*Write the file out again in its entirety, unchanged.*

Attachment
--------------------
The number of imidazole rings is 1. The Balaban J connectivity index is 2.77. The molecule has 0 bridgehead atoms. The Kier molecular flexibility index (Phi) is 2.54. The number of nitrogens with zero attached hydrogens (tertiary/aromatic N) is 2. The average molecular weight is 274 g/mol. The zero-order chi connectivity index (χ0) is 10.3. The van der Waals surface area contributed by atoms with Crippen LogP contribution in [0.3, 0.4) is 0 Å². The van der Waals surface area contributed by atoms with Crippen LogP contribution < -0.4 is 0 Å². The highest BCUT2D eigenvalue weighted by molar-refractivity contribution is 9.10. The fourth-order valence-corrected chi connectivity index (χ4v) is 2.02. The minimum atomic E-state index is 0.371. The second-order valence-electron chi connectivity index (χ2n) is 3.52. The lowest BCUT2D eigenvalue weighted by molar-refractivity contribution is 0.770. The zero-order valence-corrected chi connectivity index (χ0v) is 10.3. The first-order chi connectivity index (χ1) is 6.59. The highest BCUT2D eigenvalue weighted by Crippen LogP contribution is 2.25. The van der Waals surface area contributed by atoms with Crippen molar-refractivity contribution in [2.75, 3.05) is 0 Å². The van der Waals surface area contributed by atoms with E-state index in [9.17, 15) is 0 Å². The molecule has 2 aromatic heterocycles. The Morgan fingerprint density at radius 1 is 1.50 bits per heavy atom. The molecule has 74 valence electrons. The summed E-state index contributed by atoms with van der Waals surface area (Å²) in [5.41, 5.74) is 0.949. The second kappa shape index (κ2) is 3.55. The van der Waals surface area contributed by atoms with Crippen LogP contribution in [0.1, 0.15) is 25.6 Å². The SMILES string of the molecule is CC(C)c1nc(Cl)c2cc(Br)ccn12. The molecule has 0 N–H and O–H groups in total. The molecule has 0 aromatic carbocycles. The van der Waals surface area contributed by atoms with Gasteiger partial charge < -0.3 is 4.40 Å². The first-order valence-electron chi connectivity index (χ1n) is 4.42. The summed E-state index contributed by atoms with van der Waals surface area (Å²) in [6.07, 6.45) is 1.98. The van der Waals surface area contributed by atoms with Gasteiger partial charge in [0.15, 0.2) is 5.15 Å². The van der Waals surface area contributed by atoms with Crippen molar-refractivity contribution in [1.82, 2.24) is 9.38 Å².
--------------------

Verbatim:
The number of imidazole rings is 1. The Balaban J connectivity index is 2.77. The molecule has 0 bridgehead atoms. The Kier molecular flexibility index (Phi) is 2.54. The number of nitrogens with zero attached hydrogens (tertiary/aromatic N) is 2. The average molecular weight is 274 g/mol. The zero-order chi connectivity index (χ0) is 10.3. The van der Waals surface area contributed by atoms with Crippen LogP contribution in [0.3, 0.4) is 0 Å². The van der Waals surface area contributed by atoms with Crippen LogP contribution < -0.4 is 0 Å². The highest BCUT2D eigenvalue weighted by molar-refractivity contribution is 9.10. The fourth-order valence-corrected chi connectivity index (χ4v) is 2.02. The minimum atomic E-state index is 0.371. The second-order valence-electron chi connectivity index (χ2n) is 3.52. The lowest BCUT2D eigenvalue weighted by molar-refractivity contribution is 0.770. The zero-order valence-corrected chi connectivity index (χ0v) is 10.3. The first-order chi connectivity index (χ1) is 6.59. The highest BCUT2D eigenvalue weighted by Crippen LogP contribution is 2.25. The van der Waals surface area contributed by atoms with Crippen molar-refractivity contribution in [2.75, 3.05) is 0 Å². The van der Waals surface area contributed by atoms with E-state index in [9.17, 15) is 0 Å². The molecule has 2 aromatic heterocycles. The Morgan fingerprint density at radius 1 is 1.50 bits per heavy atom. The molecule has 74 valence electrons. The summed E-state index contributed by atoms with van der Waals surface area (Å²) in [5.41, 5.74) is 0.949. The second kappa shape index (κ2) is 3.55. The van der Waals surface area contributed by atoms with Crippen LogP contribution in [0.1, 0.15) is 25.6 Å². The SMILES string of the molecule is CC(C)c1nc(Cl)c2cc(Br)ccn12. The molecule has 0 N–H and O–H groups in total. The molecule has 0 aromatic carbocycles. The van der Waals surface area contributed by atoms with Gasteiger partial charge < -0.3 is 4.40 Å². The first-order valence-electron chi connectivity index (χ1n) is 4.42. The summed E-state index contributed by atoms with van der Waals surface area (Å²) in [6.07, 6.45) is 1.98. The van der Waals surface area contributed by atoms with Gasteiger partial charge in [0.15, 0.2) is 5.15 Å². The van der Waals surface area contributed by atoms with Crippen molar-refractivity contribution in [1.82, 2.24) is 9.38 Å².